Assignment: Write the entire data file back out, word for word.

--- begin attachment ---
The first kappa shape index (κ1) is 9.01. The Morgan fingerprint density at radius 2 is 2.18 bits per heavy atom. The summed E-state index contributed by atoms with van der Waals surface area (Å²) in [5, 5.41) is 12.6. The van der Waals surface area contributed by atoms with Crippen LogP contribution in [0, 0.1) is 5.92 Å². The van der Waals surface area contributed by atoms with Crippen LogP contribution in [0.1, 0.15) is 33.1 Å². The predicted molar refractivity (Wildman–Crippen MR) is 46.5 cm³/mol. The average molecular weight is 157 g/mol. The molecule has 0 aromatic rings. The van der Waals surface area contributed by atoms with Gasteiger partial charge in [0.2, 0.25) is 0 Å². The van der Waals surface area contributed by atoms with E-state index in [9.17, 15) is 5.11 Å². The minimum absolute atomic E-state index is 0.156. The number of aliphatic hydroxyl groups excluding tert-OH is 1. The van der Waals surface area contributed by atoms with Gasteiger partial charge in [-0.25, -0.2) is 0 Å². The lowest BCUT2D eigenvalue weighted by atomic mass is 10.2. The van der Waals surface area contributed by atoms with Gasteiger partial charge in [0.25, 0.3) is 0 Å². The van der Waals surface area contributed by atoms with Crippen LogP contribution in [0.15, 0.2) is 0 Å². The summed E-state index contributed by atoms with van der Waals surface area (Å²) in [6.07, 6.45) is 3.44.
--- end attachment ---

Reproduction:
The first kappa shape index (κ1) is 9.01. The Morgan fingerprint density at radius 2 is 2.18 bits per heavy atom. The summed E-state index contributed by atoms with van der Waals surface area (Å²) in [5, 5.41) is 12.6. The van der Waals surface area contributed by atoms with Crippen LogP contribution in [0, 0.1) is 5.92 Å². The van der Waals surface area contributed by atoms with Crippen LogP contribution in [0.1, 0.15) is 33.1 Å². The predicted molar refractivity (Wildman–Crippen MR) is 46.5 cm³/mol. The average molecular weight is 157 g/mol. The molecule has 0 aromatic rings. The van der Waals surface area contributed by atoms with Gasteiger partial charge in [0.2, 0.25) is 0 Å². The van der Waals surface area contributed by atoms with E-state index in [9.17, 15) is 5.11 Å². The minimum absolute atomic E-state index is 0.156. The number of aliphatic hydroxyl groups excluding tert-OH is 1. The van der Waals surface area contributed by atoms with Gasteiger partial charge in [-0.25, -0.2) is 0 Å². The lowest BCUT2D eigenvalue weighted by atomic mass is 10.2. The van der Waals surface area contributed by atoms with Gasteiger partial charge in [0.25, 0.3) is 0 Å². The van der Waals surface area contributed by atoms with Crippen LogP contribution in [0.15, 0.2) is 0 Å². The summed E-state index contributed by atoms with van der Waals surface area (Å²) in [6.07, 6.45) is 3.44.